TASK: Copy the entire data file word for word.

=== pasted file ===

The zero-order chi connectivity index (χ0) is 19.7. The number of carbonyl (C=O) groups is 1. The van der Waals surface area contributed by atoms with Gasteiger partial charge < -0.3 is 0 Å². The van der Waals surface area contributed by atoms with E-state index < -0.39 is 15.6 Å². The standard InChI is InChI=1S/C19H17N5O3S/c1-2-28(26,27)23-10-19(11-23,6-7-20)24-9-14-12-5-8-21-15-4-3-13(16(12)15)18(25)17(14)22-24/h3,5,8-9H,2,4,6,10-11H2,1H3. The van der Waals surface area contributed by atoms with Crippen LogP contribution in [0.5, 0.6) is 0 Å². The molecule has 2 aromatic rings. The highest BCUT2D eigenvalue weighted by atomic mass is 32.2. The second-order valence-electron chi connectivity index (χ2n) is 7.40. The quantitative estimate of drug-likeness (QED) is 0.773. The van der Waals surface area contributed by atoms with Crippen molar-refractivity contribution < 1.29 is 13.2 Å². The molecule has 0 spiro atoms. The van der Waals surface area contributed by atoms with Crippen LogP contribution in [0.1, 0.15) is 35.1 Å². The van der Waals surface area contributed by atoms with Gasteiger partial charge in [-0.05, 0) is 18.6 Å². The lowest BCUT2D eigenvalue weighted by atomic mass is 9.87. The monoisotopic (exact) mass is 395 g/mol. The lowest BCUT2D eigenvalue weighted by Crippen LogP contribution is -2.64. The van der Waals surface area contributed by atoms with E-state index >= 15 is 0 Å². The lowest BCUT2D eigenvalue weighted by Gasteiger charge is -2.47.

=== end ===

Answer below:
The zero-order chi connectivity index (χ0) is 19.7. The number of carbonyl (C=O) groups is 1. The van der Waals surface area contributed by atoms with Gasteiger partial charge < -0.3 is 0 Å². The van der Waals surface area contributed by atoms with E-state index < -0.39 is 15.6 Å². The standard InChI is InChI=1S/C19H17N5O3S/c1-2-28(26,27)23-10-19(11-23,6-7-20)24-9-14-12-5-8-21-15-4-3-13(16(12)15)18(25)17(14)22-24/h3,5,8-9H,2,4,6,10-11H2,1H3. The van der Waals surface area contributed by atoms with Crippen LogP contribution in [0.5, 0.6) is 0 Å². The molecule has 2 aromatic rings. The highest BCUT2D eigenvalue weighted by atomic mass is 32.2. The second-order valence-electron chi connectivity index (χ2n) is 7.40. The quantitative estimate of drug-likeness (QED) is 0.773. The van der Waals surface area contributed by atoms with Crippen molar-refractivity contribution < 1.29 is 13.2 Å². The molecule has 0 spiro atoms. The van der Waals surface area contributed by atoms with Crippen LogP contribution in [0.1, 0.15) is 35.1 Å². The van der Waals surface area contributed by atoms with Gasteiger partial charge in [-0.05, 0) is 18.6 Å². The lowest BCUT2D eigenvalue weighted by atomic mass is 9.87. The monoisotopic (exact) mass is 395 g/mol. The lowest BCUT2D eigenvalue weighted by Crippen LogP contribution is -2.64. The van der Waals surface area contributed by atoms with E-state index >= 15 is 0 Å². The lowest BCUT2D eigenvalue weighted by Gasteiger charge is -2.47.